Wednesday, April 30, 2008

Thinking Outside the Box on Student Loans

By Richard Vedder

Lenders are shy about lending to students all of a sudden. One reason, of course, is that the government, in its wisdom, decided to reduce maximum fees paid to private lenders for loan processing. A second reason is that artificially low interest rates engineered by the Fed led to a housing boom, and, subsequently, to a housing bust, foreclosures, and weakened financial institutions. It also led to a flight from insanity to extreme caution among lenders --who now are aware that lending to 20 year olds with dubious job prospects is a risky business. So, of course, the Feds want to do some more stupid things, like subsidize lenders to induce them to lend, promote greater Federal entry into the student loan business, etc. It is a monumental case of government failure all around.

It is time to think creatively and do something bold (but not like in Germany, where Chancellor Angela Merkel is rumored to be hitting the nightclubs late at night wearing very revealing outfits --Germany's new Weapon of Mass Distraction.) As my sidekick Bryan points out, students are using web sites to find innovative ways to finance their education --borrowing from non-traditional lenders, getting help from persons sympathetic to needy kids, and, finding entrepreneurs willing to buy "a piece of the action " --investing in persons with enormous potential.

That gets to my next point. I wish some of my affluent friends with an interest in higher education --Charles Miller, Jeff Sandefer, Randy Best, maybe even Catherine Reynolds --would start a "human venture capital fund" that would invest in EQUITY interests in students, modeled in part after an overly maligned 17th century idea: indentured servitude. (In return for passage to America, workers received very low subsistence wages for a period of up to seven years).

Jim goes to the Human Capital Venture Fund (HCVF) and says "look at me --I have good grades, I am a campus leader, I have great evaluations on my internships, etc. But I need $30,000 to finish school." The HCVF says, "we will give you $30,000, if, in return, you give us 10 percent of your income after federal income taxes and a $25,000 subsistence allowance, for a period of 10 years after graduation." It is close to selling common stock in oneself.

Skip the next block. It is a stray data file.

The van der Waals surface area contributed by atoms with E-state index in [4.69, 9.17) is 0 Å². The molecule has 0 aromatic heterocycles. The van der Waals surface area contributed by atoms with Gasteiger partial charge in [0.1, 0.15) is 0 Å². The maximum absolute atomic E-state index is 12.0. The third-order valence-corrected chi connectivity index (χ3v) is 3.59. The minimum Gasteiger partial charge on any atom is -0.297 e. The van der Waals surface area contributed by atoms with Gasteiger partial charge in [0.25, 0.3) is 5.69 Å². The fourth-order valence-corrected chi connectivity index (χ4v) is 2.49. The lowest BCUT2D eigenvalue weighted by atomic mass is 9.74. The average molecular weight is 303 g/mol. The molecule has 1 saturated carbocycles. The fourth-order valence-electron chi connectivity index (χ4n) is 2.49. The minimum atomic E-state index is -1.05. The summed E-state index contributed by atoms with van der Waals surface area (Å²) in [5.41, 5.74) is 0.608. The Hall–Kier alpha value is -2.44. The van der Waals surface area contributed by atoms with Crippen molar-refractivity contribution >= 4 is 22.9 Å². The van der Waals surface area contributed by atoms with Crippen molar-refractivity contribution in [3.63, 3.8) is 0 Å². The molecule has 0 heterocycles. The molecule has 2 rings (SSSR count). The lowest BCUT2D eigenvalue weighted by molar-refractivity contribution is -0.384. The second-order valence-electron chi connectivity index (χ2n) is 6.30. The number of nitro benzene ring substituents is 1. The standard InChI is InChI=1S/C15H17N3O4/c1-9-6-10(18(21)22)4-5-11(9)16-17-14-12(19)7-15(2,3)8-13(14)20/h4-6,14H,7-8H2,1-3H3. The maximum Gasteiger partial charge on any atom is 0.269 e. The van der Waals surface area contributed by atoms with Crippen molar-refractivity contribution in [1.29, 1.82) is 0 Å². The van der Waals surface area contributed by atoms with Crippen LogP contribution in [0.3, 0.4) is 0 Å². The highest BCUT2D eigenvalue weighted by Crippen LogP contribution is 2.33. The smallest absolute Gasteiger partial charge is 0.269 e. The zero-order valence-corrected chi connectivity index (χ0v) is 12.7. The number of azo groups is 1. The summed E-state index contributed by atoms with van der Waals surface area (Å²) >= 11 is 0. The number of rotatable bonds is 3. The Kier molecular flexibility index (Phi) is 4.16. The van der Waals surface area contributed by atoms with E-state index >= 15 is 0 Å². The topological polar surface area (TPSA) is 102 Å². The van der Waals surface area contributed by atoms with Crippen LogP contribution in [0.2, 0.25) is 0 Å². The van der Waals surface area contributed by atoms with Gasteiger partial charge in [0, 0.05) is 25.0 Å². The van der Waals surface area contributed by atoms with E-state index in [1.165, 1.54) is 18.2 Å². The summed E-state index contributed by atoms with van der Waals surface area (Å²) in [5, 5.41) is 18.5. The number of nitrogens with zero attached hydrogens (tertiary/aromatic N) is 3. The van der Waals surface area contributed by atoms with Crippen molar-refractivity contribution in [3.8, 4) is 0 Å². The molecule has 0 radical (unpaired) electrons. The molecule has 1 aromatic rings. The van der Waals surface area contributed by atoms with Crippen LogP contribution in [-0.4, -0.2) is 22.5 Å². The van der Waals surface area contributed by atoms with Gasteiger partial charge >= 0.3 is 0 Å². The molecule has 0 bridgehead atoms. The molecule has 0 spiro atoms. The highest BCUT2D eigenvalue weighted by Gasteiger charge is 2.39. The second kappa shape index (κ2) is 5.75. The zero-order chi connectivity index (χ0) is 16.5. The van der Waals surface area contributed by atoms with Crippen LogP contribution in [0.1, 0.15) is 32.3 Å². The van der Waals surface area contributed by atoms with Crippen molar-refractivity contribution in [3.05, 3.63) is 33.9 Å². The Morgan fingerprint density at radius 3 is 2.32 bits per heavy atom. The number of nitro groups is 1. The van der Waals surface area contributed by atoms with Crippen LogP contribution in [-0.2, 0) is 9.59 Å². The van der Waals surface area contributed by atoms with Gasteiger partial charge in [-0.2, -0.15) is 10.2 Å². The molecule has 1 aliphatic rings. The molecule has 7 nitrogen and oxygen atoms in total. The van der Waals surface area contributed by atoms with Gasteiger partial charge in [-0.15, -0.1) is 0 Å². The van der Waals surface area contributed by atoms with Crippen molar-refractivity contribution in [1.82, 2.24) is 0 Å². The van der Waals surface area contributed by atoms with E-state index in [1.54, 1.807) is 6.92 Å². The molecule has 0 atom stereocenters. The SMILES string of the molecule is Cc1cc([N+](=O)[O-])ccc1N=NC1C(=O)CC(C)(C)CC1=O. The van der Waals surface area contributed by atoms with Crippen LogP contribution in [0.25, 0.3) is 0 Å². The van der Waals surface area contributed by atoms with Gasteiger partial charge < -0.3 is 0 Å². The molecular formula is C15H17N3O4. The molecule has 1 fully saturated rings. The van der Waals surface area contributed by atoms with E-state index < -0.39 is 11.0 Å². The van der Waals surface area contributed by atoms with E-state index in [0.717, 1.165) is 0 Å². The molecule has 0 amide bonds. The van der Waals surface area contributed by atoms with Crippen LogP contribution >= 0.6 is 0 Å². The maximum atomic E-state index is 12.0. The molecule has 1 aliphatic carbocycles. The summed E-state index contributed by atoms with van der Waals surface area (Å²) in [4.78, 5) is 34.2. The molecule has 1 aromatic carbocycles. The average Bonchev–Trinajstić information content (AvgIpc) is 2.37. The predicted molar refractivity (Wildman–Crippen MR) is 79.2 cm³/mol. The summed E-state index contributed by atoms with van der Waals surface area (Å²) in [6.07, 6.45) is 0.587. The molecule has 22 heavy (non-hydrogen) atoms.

Alternatives abound. Those preferring lending to equity investments might say, "I will lend you $30,000, with you agreeing to paying $2,400 a year (8 percent) in interest payments, plus 10 percent of your after-tax, after-interest payment income over $25,000 a year until such time as the loan is paid off, with a 30 year maximum.

There are hybrid approaches --sort of like convertible debentures or preferred stock.
There can be an upper limit to the gains to lender imposed --the lender gets repaid for financing of the education over 10 years, subject to a maximum payment equal to 3 times the amount lent (or some such provision).

I have offered these options before. My guess is that we are evolving towards such a market system --just as financial markets evolved with all sorts of new methods of lending and providing equity in the last generation --securitization, derivatives, hedge funds, etc. --so will the market for student loans. The government should relax, get out of the loan business, and let markets work.